Archive for the 'Bi-polar' Category

Students with EBD Hit Hardest by Texas Cap in Special Ed Enrollment

According to reports Brian M. Rosenthal published in the Houston (TX, US) Chronicle, since the early 2000s when the Texas Education Agency (TEA) essentially limited enrollment in special education to 8.5% of the school population, the category of students with disabilities that saw the largest decline in enrollment was emotional disturbance.

Mr. Rosenthal published a series of articles reporting his investigation of systematic denial of services to students with disabilities in Texas beginning in September 2016. The TEA created a system for rating local education agencies’ special education programs that included a benchmark for how many students should be be enrolled. In an installment published 19 November 2016 and entitled “Mentally ill lose out as special ed declines,” he begins the report with the story of Alston Jeffus, an adolescent who is on his way home after spending months in a state hospital. Here are a few paragraphs from Mr. Rosenthal’s article:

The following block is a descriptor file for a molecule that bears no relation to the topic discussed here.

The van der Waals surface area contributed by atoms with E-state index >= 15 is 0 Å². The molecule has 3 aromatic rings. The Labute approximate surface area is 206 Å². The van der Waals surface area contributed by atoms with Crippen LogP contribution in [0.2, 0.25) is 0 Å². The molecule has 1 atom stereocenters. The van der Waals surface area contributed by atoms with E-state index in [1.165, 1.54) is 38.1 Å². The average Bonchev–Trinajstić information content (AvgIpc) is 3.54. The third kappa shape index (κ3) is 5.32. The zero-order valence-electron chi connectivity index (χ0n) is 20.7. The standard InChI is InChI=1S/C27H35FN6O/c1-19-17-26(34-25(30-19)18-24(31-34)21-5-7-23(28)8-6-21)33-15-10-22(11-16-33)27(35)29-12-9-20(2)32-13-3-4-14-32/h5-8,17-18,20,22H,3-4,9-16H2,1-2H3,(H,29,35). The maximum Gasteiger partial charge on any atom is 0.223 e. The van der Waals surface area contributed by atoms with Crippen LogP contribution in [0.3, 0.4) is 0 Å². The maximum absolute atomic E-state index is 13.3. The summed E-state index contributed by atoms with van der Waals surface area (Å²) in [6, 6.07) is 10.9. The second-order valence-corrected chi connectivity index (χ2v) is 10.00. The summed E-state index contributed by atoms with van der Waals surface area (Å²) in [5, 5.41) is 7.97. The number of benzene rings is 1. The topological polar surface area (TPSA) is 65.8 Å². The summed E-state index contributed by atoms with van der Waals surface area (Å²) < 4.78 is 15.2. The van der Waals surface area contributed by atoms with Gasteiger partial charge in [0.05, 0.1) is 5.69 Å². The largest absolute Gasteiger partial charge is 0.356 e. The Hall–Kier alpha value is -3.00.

The Texas Education Agency’s decision to set an 8.5 percent target for special education enrollment has led schools to cut services for children with all types of disabilities, but mentally ill students like Alston have been disproportionately affected, the Houston Chronicle has found.

Federal law requires schools to provide counseling, therapy, protection from discipline and other support to children with “emotional disturbances,” including severe anxiety, depression, bipolar disorder and post-traumatic stress disorder. Today, however, Texas schools serve 42 percent fewer of those students, relative to overall enrollment, than when the TEA set the benchmark in 2004.